Notice that I have defined the file as KEYED, therefore, when I read the file I am reading it in keyed order rather than by RRN.

Now I can read my file, line 6, and display the value of my key field along with the RRN, line 10.

The output shows the fields in key order with their RRN.

  DSPLY  Key = E - 3
  DSPLY  Key = I - 8
  DSPLY  Key = O - 9
  DSPLY  Key = P - 10
  DSPLY  Key = Q - 1
  DSPLY  Key = R - 4
  DSPLY  Key = T - 5
  DSPLY  Key = U - 7
  DSPLY  Key = W - 2
  DSPLY  Key = Y - 6

The equivalent definitions using fixed format would be:

    FFilename++IPEASF.....L.....A.Device+.Keywords++++++
01  FTESTFILE   IF   E           K DISK    infds(FileDS)

    DName+++++++++++ETDsFrom+++To/L+++IDc.Keywords+
02  D FileDs          DS                  qualified
03  D  RRN                  397    400U 0

 

You can learn more about on the IBM website:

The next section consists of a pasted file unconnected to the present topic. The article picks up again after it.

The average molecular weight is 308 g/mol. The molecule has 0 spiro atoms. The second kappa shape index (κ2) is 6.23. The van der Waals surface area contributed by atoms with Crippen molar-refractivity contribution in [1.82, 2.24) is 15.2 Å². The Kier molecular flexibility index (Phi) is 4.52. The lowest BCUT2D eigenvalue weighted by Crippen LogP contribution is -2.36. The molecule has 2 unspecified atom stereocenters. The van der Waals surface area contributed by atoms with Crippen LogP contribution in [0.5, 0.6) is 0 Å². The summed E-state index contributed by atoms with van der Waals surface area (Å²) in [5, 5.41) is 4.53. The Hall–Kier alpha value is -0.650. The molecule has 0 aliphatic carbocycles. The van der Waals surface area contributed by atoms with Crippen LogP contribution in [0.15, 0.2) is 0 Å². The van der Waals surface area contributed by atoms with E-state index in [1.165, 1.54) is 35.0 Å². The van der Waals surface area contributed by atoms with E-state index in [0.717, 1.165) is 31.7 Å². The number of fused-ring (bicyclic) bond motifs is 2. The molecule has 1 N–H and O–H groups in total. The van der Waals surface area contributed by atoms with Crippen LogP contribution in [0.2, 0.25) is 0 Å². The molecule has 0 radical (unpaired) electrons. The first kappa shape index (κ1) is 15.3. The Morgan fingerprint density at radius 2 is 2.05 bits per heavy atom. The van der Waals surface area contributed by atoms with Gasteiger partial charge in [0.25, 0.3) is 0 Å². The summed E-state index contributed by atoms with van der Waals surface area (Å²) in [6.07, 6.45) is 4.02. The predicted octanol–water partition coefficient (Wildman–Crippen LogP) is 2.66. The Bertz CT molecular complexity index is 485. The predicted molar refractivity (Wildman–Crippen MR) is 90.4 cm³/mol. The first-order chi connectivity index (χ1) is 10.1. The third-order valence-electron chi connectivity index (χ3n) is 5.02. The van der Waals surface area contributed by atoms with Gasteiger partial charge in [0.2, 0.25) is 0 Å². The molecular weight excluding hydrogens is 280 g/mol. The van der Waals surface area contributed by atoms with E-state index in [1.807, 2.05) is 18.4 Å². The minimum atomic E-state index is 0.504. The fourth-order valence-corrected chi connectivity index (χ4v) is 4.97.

This article was written for IBM i 7.2, and should work for earlier releases too.

8 comments:

  1. I agree I have rarely used RRN inside my programs but it is good to know you can pull it in.

    ReplyDelete
  2. I agree, it has been a very long time since I last wrote a program using RRN. There will be a scenario where it is relevant but I can't think if one in everyday programming.

    ReplyDelete
  3. The oldest trick in SQL is using RRN to delete duplicate records.

    DELETE FROM FILEA a
    WHERE RRN(FILEA) >
    (SELECT RRN(FILEA)
    FROM FILEA B
    WHERE A.KEY=B.KEY
    )

    I am sure everyone has used it a 1000 times in the past 100 years. If you prefer writing purely in RPG, then the above can be converted into RPG code.

    The same way for OLAP purpose if we do not want to use cool SQL trick like "row_number over" trick, we can write RPG code where smallest RRN can be used to determine the first record of the group. etc etc etc.

    ReplyDelete
  4. Oh yes, there are many Reasons to use the rrn !
    ------------------------------------------------------------------------
    In Net.Data i get the rrn in a link to update details, an then i access with sql and "where rrn=variable" with the rrn !!!
    its great, faster than any other "where" in sql !

    ReplyDelete